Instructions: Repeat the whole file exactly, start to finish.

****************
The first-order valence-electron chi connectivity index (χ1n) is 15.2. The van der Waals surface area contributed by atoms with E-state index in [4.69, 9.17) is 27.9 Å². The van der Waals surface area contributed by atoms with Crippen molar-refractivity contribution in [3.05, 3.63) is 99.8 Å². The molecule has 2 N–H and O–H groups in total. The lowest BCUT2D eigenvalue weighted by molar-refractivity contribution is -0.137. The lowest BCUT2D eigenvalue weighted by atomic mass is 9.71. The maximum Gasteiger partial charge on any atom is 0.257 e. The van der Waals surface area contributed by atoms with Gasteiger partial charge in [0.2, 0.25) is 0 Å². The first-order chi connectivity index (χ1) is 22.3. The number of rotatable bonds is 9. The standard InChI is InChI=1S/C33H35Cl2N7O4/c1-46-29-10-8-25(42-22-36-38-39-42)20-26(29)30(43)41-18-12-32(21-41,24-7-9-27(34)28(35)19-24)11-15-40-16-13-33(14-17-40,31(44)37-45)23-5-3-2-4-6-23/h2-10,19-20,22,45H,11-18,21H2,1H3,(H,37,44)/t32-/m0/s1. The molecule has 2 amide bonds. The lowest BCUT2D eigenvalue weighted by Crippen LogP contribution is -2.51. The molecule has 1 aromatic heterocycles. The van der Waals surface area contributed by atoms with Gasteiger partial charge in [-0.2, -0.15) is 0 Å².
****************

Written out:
The first-order valence-electron chi connectivity index (χ1n) is 15.2. The van der Waals surface area contributed by atoms with E-state index in [4.69, 9.17) is 27.9 Å². The van der Waals surface area contributed by atoms with Crippen molar-refractivity contribution in [3.05, 3.63) is 99.8 Å². The molecule has 2 N–H and O–H groups in total. The lowest BCUT2D eigenvalue weighted by molar-refractivity contribution is -0.137. The lowest BCUT2D eigenvalue weighted by atomic mass is 9.71. The maximum Gasteiger partial charge on any atom is 0.257 e. The van der Waals surface area contributed by atoms with Gasteiger partial charge in [0.2, 0.25) is 0 Å². The first-order chi connectivity index (χ1) is 22.3. The number of rotatable bonds is 9. The standard InChI is InChI=1S/C33H35Cl2N7O4/c1-46-29-10-8-25(42-22-36-38-39-42)20-26(29)30(43)41-18-12-32(21-41,24-7-9-27(34)28(35)19-24)11-15-40-16-13-33(14-17-40,31(44)37-45)23-5-3-2-4-6-23/h2-10,19-20,22,45H,11-18,21H2,1H3,(H,37,44)/t32-/m0/s1. The molecule has 2 amide bonds. The lowest BCUT2D eigenvalue weighted by Crippen LogP contribution is -2.51. The molecule has 1 aromatic heterocycles. The van der Waals surface area contributed by atoms with Gasteiger partial charge in [-0.2, -0.15) is 0 Å².